Mentions: A pioneer application of Q-TOF MS/MS analysis to characterize and quantify the molecular species composition of different phospholipid classes was this review was conducted on soils from four different variants at arable and forest sites (Fig.7): arable topsoils in crest and depression positions and forest topsoils under pine and spruce. Almost all phospholipid classes (PS, PC, PE, PG, and PI) showed site-specific variations in the total concentrations (Fig.7a), reflecting differences in their microbial and plant-derived phospholipids. In particular, the molecular species patterns of PC, PE, and PG differ greatly among arable and forest test sites. The concentration of C16:1 and C18:1-containing molecular species of PC and PE are significantly larger in the arable while the concentrations of C18:2-containing molecular species of PC and PE are larger in the forest soils (Fig.7b). The total concentrations of PC and PE, as most abundant classes of phospholipids in eukaryotic cells, are significantly larger in the slightly acidic to neutral (pH 6.3 to 7.1) fertile arable than in the acidic (pH 4.1 to 4.8) nutrient-deficient forest soils. Oleic acid (C18:1) was mainly present in the di-unsaturated species 36:2 (C18:1/C18:1). It is a main component of PG in diverse plant materials, with increased concentrations in some arable crops (e.g., oilseed rape), but also as a component in conifers (Piispanen and Saranpää, 2002). Furthermore, C18:1 and also C16:1-containing molecular species of PC and PE originate also from bacterial biomass (Frostegård and Bååth, 1996). The C18:2-containing molecular species of PC and PE were described as dominant components of phospholids in litter under pine and spruce (Wilkinson et al., 2002), indicating fungal biomass (White et al., 1996).


Innovative methods in soil phosphorus research: A review.

Kruse J, Abraham M, Amelung W, Baum C, Bol R, Kühn O, Lewandowski H, Niederberger J, Oelmann Y, Rüger C, Santner J, Siebers M, Siebers N, Spohn M, Vestergren J, Vogts A, Leinweber P - J Plant Nutr Soil Sci (1999) (2015)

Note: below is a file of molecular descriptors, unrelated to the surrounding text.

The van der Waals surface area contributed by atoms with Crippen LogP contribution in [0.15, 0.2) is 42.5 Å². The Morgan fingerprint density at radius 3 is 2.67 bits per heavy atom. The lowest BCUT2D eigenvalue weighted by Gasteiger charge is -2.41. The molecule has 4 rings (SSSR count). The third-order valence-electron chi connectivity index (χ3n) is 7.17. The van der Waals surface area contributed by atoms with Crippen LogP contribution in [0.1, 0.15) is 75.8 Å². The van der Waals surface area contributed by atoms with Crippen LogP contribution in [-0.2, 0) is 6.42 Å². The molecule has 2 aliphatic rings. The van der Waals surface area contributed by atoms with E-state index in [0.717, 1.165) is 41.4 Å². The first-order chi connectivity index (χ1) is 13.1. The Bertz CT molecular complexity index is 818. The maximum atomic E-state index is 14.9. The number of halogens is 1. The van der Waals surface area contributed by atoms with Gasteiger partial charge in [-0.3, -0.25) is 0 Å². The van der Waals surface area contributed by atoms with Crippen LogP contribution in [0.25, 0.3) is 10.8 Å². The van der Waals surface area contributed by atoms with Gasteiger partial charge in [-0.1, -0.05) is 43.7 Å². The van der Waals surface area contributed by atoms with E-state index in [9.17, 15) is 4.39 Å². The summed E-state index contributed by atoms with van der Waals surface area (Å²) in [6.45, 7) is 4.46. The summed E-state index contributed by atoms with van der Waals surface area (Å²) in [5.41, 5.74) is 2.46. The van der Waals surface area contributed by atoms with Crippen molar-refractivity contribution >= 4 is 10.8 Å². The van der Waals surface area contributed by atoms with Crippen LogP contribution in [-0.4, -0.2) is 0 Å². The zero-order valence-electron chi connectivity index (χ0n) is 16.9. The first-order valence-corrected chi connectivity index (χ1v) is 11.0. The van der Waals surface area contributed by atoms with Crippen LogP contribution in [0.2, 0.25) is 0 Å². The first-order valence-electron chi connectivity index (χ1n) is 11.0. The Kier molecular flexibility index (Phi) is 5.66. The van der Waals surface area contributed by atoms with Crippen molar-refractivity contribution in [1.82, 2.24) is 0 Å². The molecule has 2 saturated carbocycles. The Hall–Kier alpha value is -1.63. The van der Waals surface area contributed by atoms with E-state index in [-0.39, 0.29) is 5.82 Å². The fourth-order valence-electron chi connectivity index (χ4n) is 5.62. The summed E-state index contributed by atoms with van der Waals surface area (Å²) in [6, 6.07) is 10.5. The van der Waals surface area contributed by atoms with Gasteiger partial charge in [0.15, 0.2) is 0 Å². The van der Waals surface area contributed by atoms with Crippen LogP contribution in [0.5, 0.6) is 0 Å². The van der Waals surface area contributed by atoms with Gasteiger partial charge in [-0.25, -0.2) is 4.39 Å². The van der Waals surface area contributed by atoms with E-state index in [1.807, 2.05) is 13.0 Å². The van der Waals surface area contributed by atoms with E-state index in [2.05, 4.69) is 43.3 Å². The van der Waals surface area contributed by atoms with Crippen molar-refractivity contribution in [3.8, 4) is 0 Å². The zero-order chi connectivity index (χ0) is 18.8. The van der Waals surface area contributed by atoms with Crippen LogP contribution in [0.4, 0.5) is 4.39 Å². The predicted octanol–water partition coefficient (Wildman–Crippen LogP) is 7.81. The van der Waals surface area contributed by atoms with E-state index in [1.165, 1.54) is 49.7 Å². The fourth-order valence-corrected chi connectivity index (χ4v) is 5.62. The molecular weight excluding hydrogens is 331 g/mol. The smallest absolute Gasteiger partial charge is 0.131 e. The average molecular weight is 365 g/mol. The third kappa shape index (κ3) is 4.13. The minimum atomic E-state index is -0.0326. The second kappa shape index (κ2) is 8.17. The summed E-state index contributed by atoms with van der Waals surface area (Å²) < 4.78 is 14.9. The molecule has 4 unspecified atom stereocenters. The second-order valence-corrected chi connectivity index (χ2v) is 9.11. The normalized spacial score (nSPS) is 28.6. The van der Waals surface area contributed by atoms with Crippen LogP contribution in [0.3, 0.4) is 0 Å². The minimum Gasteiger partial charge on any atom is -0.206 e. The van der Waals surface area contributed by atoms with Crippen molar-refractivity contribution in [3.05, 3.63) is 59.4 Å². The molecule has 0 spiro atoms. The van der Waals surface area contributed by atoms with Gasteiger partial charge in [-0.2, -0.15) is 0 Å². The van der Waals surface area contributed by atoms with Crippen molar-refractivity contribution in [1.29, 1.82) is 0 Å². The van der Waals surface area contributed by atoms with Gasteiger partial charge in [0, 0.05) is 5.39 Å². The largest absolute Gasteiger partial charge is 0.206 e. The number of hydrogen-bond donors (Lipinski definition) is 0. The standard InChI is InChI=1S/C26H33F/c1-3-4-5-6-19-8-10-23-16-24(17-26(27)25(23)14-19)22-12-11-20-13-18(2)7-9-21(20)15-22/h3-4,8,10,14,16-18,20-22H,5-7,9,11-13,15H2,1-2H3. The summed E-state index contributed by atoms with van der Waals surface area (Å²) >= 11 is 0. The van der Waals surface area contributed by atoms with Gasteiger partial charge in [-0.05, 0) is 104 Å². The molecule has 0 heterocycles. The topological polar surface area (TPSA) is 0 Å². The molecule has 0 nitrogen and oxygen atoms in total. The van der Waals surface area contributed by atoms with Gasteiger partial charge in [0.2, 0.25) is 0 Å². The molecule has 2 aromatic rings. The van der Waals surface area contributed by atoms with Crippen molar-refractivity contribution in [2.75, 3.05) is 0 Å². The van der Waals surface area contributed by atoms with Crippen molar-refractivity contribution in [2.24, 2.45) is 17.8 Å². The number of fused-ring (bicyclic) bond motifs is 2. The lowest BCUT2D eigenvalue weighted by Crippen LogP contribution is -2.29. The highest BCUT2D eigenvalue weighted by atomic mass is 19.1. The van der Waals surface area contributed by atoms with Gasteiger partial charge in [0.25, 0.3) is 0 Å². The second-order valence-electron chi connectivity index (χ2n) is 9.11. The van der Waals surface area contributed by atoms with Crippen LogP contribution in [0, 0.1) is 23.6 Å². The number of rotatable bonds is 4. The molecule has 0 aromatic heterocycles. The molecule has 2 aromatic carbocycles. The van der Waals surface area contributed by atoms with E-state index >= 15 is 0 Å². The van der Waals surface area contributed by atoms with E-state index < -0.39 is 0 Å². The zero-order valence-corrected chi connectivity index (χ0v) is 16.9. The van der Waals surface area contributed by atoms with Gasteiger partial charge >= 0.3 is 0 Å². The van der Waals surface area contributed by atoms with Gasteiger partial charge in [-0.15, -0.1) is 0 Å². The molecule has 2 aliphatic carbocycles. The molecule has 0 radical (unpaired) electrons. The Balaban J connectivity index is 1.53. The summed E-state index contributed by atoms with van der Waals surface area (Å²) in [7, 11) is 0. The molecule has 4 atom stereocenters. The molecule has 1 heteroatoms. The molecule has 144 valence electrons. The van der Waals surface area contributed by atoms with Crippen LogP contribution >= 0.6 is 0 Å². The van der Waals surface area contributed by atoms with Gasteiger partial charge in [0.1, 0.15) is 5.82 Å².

Phospholipid composition of soils from four different sites (arable: crest and depression, forest: pine and spruce) in Northern Germany as determined by Q-TOF MS/MS analysis (n = 5). (a) Total concentration of major phospholipid classes (phosphatidylserine, PS; phosphatidylcholine, PC; phosphatidylethanolamine, PE; phosphatidylglycerol, PG; phosphatidylinositol, PI; phosphatidic acid, PA) in nmol mg−1 soil dry weight (DW). (b) Molecular species composition (mol%) of PS, PC, PE, PG, PI and PA. The data present means and standard deviations of five replicas (Siebers et al., 2013, unpublished).
© Copyright Policy - open-access
Related In: Results  -  Collection

License
Show All Figures
getmorefigures.php?uid=PMC4497464&req=5

fig07: Phospholipid composition of soils from four different sites (arable: crest and depression, forest: pine and spruce) in Northern Germany as determined by Q-TOF MS/MS analysis (n = 5). (a) Total concentration of major phospholipid classes (phosphatidylserine, PS; phosphatidylcholine, PC; phosphatidylethanolamine, PE; phosphatidylglycerol, PG; phosphatidylinositol, PI; phosphatidic acid, PA) in nmol mg−1 soil dry weight (DW). (b) Molecular species composition (mol%) of PS, PC, PE, PG, PI and PA. The data present means and standard deviations of five replicas (Siebers et al., 2013, unpublished).